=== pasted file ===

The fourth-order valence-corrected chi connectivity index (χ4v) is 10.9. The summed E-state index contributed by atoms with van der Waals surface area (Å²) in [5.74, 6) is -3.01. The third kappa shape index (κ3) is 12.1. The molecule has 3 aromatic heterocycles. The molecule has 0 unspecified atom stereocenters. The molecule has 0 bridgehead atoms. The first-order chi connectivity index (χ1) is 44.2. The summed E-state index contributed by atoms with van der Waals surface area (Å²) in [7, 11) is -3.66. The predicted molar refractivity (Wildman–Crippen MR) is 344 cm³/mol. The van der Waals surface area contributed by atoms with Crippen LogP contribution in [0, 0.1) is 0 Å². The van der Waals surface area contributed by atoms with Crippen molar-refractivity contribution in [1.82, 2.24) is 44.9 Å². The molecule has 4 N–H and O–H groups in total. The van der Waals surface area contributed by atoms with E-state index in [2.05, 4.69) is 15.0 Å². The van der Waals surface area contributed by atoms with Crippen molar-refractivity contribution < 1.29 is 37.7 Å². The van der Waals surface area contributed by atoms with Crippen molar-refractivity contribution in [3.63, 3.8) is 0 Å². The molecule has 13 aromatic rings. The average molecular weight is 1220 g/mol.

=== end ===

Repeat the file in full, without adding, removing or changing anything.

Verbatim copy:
The fourth-order valence-corrected chi connectivity index (χ4v) is 10.9. The summed E-state index contributed by atoms with van der Waals surface area (Å²) in [5.74, 6) is -3.01. The third kappa shape index (κ3) is 12.1. The molecule has 3 aromatic heterocycles. The molecule has 0 unspecified atom stereocenters. The molecule has 0 bridgehead atoms. The first-order chi connectivity index (χ1) is 44.2. The summed E-state index contributed by atoms with van der Waals surface area (Å²) in [7, 11) is -3.66. The predicted molar refractivity (Wildman–Crippen MR) is 344 cm³/mol. The van der Waals surface area contributed by atoms with Crippen LogP contribution in [0, 0.1) is 0 Å². The van der Waals surface area contributed by atoms with Crippen molar-refractivity contribution in [1.82, 2.24) is 44.9 Å². The molecule has 4 N–H and O–H groups in total. The van der Waals surface area contributed by atoms with E-state index in [2.05, 4.69) is 15.0 Å². The van der Waals surface area contributed by atoms with Crippen molar-refractivity contribution < 1.29 is 37.7 Å². The van der Waals surface area contributed by atoms with Crippen molar-refractivity contribution in [3.63, 3.8) is 0 Å². The molecule has 13 aromatic rings. The average molecular weight is 1220 g/mol.